Marrauding tribesmen killed at least 250 persons in 15 villages in the far northeastern Indian state of Assam in what is growing into the bloodiest election in India's history, according to reports reaching here today.

Four columns of Indian Army troops moved into the Nowang district of central Assam, where the fighting occurred Friday night and Saturday, and troops were put on the alert throughout the state as voters prepared to go to the polls today.

The vote represents the final round of balloting in a state assembly election to end emergency federal rule imposed last March in the wake of unrest then.

The troops supplemented the approximately 50,000 security forces of the Central Reserve Police who were airlifted to Assam two weeks ago to control unrest.

Officials in Gauhati, the state capital, confirmed the death toll in the series of raids of tribesmen armed with bows and arrows and machetes, but provided few details because of the remoteness of the affected area. Roads and bridges to many of the villages have been cut by the tribal raiders.

Foreign journalists have been prohibited from traveling to Assam, but Indian reporters there said that many of the victims were women and children and that many of the bodies had been mutilated.

Reports from Assam said that paddy fields between Nellie, on the national highway, and the raided villages were strewn with hundreds of wounded villagers.

The victims have been indigenous Assamese suspected of sympathizing with a frequently violent three-year-long drive to expel nearly one million illegal aliens who over the years have immigrated to Assam from neighboring Bangladesh, but the clashes in Assam also have taken on a communal character with Moslems and Hindus pitted against one another.

The cumulative death toll in Assam during the 18 days of violence has not been ascertained because many raided villages have not been visited by Indian officials. But the total death toll is likely to be more than 600, according to reports from Gauhati.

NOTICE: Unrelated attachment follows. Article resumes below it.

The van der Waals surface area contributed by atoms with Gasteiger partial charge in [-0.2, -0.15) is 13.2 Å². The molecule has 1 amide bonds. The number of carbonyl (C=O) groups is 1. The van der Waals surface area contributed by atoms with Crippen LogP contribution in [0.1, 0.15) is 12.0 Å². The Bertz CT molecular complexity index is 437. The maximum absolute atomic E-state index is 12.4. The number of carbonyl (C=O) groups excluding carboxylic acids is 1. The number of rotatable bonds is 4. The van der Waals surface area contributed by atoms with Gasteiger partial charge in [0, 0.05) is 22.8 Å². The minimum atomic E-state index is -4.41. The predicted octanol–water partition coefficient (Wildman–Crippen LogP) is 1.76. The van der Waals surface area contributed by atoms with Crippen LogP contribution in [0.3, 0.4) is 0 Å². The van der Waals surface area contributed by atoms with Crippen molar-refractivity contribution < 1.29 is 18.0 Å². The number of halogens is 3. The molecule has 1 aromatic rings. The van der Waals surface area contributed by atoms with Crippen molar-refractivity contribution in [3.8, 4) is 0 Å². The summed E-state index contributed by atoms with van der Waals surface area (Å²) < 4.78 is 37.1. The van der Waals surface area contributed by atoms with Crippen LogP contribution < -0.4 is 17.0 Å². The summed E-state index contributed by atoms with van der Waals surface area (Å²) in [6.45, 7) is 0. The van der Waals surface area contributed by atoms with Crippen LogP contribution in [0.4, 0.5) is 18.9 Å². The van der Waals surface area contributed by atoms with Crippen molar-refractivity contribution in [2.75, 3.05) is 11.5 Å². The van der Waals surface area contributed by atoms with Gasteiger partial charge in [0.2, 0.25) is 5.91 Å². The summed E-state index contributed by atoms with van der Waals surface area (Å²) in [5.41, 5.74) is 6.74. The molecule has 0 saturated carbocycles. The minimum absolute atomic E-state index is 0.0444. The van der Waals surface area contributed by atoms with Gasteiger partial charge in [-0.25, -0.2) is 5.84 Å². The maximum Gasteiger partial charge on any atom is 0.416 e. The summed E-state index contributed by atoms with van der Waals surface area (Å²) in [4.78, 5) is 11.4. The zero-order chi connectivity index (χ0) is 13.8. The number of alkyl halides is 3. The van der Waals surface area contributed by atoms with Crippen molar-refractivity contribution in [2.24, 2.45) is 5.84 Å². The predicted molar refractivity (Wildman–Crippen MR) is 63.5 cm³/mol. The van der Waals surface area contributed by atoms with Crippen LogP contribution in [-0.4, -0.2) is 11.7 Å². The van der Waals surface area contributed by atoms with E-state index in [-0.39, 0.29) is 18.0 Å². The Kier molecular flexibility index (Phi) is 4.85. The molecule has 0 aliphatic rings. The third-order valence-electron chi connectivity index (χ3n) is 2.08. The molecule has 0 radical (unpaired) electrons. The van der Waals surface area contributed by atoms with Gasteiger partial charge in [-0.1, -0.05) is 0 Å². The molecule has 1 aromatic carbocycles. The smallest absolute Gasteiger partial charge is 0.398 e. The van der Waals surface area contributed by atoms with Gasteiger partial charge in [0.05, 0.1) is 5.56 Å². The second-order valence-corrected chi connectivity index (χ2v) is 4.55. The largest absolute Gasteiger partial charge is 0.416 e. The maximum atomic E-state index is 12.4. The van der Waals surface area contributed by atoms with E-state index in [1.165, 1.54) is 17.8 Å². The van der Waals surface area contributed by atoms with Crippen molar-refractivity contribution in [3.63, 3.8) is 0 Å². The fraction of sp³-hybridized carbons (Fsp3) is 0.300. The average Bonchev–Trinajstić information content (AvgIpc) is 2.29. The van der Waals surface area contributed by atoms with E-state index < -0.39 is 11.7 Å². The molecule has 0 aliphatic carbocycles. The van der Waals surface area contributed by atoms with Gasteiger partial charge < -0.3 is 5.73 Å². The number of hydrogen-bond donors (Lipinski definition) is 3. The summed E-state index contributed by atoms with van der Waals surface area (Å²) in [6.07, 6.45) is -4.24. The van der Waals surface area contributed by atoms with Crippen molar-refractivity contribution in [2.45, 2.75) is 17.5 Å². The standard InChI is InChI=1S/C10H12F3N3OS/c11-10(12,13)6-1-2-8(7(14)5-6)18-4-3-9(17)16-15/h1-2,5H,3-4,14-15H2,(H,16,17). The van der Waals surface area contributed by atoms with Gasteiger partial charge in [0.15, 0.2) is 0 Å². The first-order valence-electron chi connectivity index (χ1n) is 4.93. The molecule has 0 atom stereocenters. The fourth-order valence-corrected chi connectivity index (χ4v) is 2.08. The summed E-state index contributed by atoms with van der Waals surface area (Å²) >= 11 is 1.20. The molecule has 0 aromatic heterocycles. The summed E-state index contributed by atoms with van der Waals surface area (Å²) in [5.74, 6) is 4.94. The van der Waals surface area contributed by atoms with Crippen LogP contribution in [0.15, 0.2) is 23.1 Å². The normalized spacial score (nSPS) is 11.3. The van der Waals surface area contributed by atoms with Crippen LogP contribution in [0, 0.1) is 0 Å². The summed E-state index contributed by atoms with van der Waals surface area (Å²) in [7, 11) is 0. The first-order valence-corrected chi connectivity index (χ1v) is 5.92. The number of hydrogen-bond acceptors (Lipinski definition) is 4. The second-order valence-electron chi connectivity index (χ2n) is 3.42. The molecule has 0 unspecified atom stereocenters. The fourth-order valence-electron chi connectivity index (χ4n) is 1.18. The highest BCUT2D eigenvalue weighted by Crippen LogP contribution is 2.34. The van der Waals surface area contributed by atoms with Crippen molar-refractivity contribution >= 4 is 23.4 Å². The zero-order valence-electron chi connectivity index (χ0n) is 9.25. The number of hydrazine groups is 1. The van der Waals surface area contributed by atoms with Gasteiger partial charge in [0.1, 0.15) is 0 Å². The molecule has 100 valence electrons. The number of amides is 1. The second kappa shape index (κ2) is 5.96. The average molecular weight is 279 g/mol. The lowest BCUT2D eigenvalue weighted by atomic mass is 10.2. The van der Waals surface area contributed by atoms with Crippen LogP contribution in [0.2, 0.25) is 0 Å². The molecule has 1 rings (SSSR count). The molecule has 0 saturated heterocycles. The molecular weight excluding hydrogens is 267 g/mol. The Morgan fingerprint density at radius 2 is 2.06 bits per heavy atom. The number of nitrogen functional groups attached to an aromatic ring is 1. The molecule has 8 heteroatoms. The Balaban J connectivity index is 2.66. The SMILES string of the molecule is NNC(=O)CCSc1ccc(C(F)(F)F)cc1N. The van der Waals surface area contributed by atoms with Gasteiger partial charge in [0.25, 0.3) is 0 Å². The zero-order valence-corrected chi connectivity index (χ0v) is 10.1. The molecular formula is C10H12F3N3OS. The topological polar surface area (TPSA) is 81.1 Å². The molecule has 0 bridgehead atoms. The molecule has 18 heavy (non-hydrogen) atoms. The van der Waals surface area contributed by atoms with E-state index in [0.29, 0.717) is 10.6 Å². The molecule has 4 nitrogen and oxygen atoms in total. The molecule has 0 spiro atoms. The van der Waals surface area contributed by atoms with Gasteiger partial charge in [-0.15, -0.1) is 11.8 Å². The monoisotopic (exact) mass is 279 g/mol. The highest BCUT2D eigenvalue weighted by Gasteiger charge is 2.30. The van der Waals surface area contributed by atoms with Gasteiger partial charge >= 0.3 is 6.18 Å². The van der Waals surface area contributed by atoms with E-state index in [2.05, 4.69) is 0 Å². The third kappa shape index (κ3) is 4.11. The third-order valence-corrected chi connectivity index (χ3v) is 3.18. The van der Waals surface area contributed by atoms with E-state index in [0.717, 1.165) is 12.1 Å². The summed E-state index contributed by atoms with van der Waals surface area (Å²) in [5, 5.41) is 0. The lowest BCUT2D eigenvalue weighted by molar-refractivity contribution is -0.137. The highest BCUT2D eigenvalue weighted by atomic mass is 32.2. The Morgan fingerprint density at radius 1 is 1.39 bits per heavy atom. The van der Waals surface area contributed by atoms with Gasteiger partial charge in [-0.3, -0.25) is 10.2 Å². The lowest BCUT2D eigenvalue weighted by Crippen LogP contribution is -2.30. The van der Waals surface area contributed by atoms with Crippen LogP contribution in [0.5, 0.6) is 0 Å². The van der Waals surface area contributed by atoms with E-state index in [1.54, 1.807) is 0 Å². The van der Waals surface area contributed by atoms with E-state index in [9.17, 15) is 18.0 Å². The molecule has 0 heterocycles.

Indian reports at Nellie said they counted more than 250 in four of the 15 raided villages that stretch north from Nellie.

The militant Assamese movement has been battling to protect the indigenous Assamese population's ethnic and cultural identity by striking from the election rolls nearly 4 million immigrants--mostly Moslem and Bengali-speaking refugees from Bangladesh--and expelling nearly one million of them to surrounding Indian states.

Prime Minister Indira Gandhi had come under increasing pressure to cancel or postpone the election, but she insisted that she was bound by India's constitution to end the "president's rule" that has governed Assam for nearly a year and establish an elected state government by next month.

The prime minister rejected appeals that she seek a consitutional ammendment extending federal rule in Assam, saying that the measure could not pass in India's parliament, even though the two major opposition party leaders indicated they would support it.

For Gandhi, the election became a referendum on her own political prestige and a test of her authority, and a last-minute cancellation could have compounded her mounting political problems in the wake of recent election losses in state elections in southern India.

She has now come under increasing fire by opposition leaders of Parliament, who have said that the elections in Assam and the subsequent tragedies there were the result of political expediency